Indeed, the economic crisis was a significant factor in the rise of nationalist sentiments in Europe, which further impede integration. Notably in France, the Front Nationale of the extreme right, won 25 per cent of the vote in the European Parliament elections of 2014, winning 22 of the 75 French seats. Even in the Netherlands, which has a reputation of tolerance, the extreme right party, the Party for Freedom, won more than 15 per cent of the vote in the same election. It is clear that in the last decade, Europe has witnessed rising xenophobia, which puts into question the possibility of a common European identity. Evidently, EU enlargement potential is not unlimited. But the question that many Europeans are asking themselves is when to stop. In 2005, Nicolas Sarkozy, the then-French president, declared that Europe must have borders. In the same vein, there is considerable resistance against the possibility of assimilation of countries with different cultures, most notably against Turkey, a country divided between Europe and Asia, but most importantly, a Muslim country. Although enlargement has benefited both prospective and existing member states in numerous ways, there are apparent and important limitations of integration which compromise the feasibility of future enlargements. Enlargement can indeed advance the integration of the EU, but it is no longer possible to advance at the speed of the last decade. With regards to future enlargements, the member states in the EU would be wise to employ longterm integration with a clearly defined process through which candidate states that are not currently ready to accede to the EU can progress, in order to avoid the problems associated with hasty accession. Moreover, a longer road to accession could alleviate some of the reluctance surrounding expansion in Western Europe.
1929: The crash of the NY Stock Exchange signaled the beginning of a Great Depression that impacted markets around the world.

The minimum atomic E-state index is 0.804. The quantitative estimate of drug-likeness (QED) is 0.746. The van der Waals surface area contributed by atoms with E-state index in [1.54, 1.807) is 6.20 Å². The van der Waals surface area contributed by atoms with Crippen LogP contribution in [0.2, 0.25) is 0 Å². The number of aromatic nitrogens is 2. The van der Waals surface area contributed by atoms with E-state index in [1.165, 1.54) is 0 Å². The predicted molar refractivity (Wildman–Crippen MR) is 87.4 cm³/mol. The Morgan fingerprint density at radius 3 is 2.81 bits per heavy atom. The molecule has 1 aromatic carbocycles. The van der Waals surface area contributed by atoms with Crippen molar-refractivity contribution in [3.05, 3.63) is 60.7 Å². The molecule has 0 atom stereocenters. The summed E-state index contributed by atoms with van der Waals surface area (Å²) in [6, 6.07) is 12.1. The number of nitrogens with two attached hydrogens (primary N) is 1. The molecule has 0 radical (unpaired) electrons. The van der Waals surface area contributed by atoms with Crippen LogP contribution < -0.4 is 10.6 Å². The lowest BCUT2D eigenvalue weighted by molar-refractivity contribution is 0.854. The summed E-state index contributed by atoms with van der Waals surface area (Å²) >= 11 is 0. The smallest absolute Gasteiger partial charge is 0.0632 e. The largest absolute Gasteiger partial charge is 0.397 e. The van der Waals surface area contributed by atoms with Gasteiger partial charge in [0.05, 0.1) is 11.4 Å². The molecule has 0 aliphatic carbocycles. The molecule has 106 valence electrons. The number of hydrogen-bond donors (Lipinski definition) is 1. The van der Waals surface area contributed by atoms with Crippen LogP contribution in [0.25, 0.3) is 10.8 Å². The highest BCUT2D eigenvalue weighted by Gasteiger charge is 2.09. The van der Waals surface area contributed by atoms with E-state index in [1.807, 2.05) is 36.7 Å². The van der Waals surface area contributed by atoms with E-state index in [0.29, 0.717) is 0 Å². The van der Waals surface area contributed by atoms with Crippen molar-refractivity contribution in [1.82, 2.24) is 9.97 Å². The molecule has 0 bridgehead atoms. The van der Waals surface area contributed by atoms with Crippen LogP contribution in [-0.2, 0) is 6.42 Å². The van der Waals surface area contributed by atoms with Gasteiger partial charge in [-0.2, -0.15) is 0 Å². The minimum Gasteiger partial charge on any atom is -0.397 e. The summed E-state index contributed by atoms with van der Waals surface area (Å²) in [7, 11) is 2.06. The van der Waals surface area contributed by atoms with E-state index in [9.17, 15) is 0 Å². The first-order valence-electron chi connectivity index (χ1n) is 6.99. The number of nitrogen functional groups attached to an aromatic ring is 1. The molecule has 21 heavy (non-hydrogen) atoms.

The History of Globalization 1939-1945: World War II spans Western Europe, Eastern Europe, and Asia, consuming most of the world.
rriv ma a n a G sio De and n expan s u b a olum Europe C : s g 1400 , startin d l r Wo
1650: Expansion increased produc World, greatly co world economy.
the ve in t wes
1914-1918: World War I spreads across Europe, which weakens old world powers and brings forth new ones at the end of the war
1885: Treaties of Berlin mark the beginning of â€œhigh imperialismâ€? and legalizes the partition of Africa
1989: The Berlin Wall collapses, bringing East and West Germany together for the first time since the end of WWII.
2010: The Arab Spring first starts in Tunisia with the Tunisian Revolution, leading to a wave of demonstrations and revolutions across MENA.
1300s: The Ottoman Empire is established, causing European trade to flourish.
of the slave trade ction in the New ontributing to the
1950: Europe decolonizes from Africa and Asia, introducing many new sovereign nations to the world.
1st Century: Buddhism spreads across Asia. Creates foundations for the Silk Road.
n a world where economic power is increasingly shifting towards East Asia, the Transatlantic Trade and Investment Partnership (TTIP) is necessary for the United States and the European Union to remain competitive. The TTIP has long been framed in solely economic terms. This is important, for if completed the agreement is poised to boost employment and the GDP of both the US and the EU. However, it also has an important security dimension as the United States attempts to maneuver an increasingly complicated world with new economic and geopolitical rivals. Stronger US-EU economic ties, could bring EU members into better